Work-Life Balance Laws and Policies in Singapore: A Guide
What is Work-Life Balance?
Work-life balance refers to the division between working and familial or leisure activities. Apart from the term “work-life balance”, there is also another term called “work-life harmony”, which refers to the state where an individual is able to achieve both professional and personal goals. In the working world, work-life balance policies are often used to achieve this.
This article seeks to explain the rationale behind work-life policies, introduce the existing work-life balance regime in Singapore and provide some recommendations that you, as an employer, could adopt for your business. It will cover:
Why Implement Work-Life Balance Policies?
Work-life balance policies could range from flexible working arrangements, such as working from home, to including leave schemes for employees (more on this below).
On that note, a work-life balance policy will be highly beneficial not just to employees but employers as well.
For example, when employees work from home, their transportation time will be reduced. This means that employees can spend the additional time with their friends and families, pursue their own activities or hobbies or have more rest. Employees will therefore experience greater comfort and well-being, thereby alleviating stress and preventing burn-out.
In turn, their efficiency and productivity will likely be increased as employees find themselves having more energy and motivation to work. This debunks the popular myth that more time at work means more work is done. The reality is the contrary – more time spent at work does not necessarily equate to more work being done.
Furthermore, employees with good work-life balance may also be more committed as they may not have to compromise their personal goals for professional ones. This can reduce absenteeism and employee turnover, in turn helping employers maintain a stable and trained workforce.
Organisations that implement work-life balance policies will also become more attractive to talent who appreciate that their well-being is prioritised.
Is It Compulsory for Employers to Implement Work-Life Balance Policies?
The Employment Act (EA) is Singapore’s main labour law that provides for the basic terms and working conditions for employees covered under the EA. Some of these terms also help facilitate work-life balance for employees, such as entitling them to a certain number of days off every year in the form of days off on public holidays, annual leave and sick leave.
There are also additional provisions under the EA that apply to certain types of employees, and help them further achieve better work-life balance:
- Workers who are at least partly engaged in manual labour and earn a monthly base salary of below $4,500, and employees (who are not workmen or in a managerial or executive position) with a monthly base salary of below $2,600, have special entitlements under the EA. These entitlements include a weekly rest day, a limit on the number of hours of work per day, week or month and overtime pay.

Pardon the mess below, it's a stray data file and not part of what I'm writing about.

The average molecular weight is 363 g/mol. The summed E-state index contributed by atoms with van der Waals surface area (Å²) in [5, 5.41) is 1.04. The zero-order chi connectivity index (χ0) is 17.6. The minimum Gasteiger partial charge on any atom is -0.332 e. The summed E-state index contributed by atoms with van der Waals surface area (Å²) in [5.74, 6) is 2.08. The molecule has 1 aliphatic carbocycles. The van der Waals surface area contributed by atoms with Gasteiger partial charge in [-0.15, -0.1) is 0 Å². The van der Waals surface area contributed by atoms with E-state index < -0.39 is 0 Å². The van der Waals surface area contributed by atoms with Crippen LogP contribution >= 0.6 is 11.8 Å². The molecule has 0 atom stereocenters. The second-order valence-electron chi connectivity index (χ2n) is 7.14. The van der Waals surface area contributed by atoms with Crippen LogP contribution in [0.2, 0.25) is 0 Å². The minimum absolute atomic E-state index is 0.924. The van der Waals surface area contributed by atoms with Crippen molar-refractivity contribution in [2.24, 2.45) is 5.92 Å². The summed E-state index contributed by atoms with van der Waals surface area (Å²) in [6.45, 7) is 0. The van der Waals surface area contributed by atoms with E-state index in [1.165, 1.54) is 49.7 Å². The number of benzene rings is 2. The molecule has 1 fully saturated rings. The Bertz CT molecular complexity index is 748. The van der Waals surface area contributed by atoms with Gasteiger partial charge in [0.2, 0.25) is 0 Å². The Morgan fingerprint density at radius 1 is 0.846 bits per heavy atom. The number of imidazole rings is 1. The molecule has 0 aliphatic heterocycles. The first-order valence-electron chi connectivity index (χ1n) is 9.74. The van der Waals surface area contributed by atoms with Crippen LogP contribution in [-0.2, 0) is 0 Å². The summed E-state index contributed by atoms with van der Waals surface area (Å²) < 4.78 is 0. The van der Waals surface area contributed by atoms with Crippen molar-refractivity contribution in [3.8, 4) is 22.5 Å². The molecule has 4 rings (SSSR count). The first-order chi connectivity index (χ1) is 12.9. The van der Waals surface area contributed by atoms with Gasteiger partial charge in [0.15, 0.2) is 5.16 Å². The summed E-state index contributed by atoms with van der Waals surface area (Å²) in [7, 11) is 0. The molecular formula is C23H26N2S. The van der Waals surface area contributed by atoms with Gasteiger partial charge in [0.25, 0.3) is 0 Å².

- Female employees who are pregnant or have given birth are entitled to paid maternity leave. There is also a prohibition on dismissal during their period of absence.
- Employees who are parents and who have worked for their employers for at least 3 months are entitled to at least 2 days of paid annual childcare leave if they have children under 7 years of age.
- Children (i.e. persons who are below 15, but above the minimum age of 13) and young persons (i.e. persons above 15 but below 16) are not allowed to work for more than a certain number of hours per day. They are also entitled to a break if work exceeds a certain number of hours, not including other restrictions on their location and conditions for work under the Employment (Children and Young Persons) Regulations.
How Can Employers Implement Better Work-Life Balance Policies in the Office?
The above legal obligations stipulated by law are only the minimum that employers must adhere to. However, as seen earlier, there are compelling reasons to improve the work-life balance policies in your organisation.
If you would like to go above and beyond and implement additional work-life balance policies or improve the existing work-life balance policies for your employees, you could refer to the guidelines provided by the Tripartite Alliance for Fair & Progressive Employment Practices (TAFEP).
The TAFEP was established by the Ministry of Manpower (MOM), National Trade Unions Congress (NTUC) and Singapore National Employers Federation (SNEF) with the purpose of helping employers to build successful workplaces where employees are respected, valued and able to achieve their fullest potential.
One initiative by the TAFEP that may be of help to employers seeking to implement or improve work-life balance policies for their employees is the releasing of the Tripartite Standard on Work-Life Harmony.
The Tripartite Standard on Work-Life Harmony is part of a new initiative by TAFEP that provides a list of progressive and practical steps that employers can take to improve work-life balance. The list includes recommendations on:
Flexible work arrangements
Flexible work arrangements refer to alternative arrangements that involve deviations from the typical or traditional working constraints like strict schedules or locations. Some examples could include working from home or allowing employees to take off-days on weekdays instead of weekends or public holidays.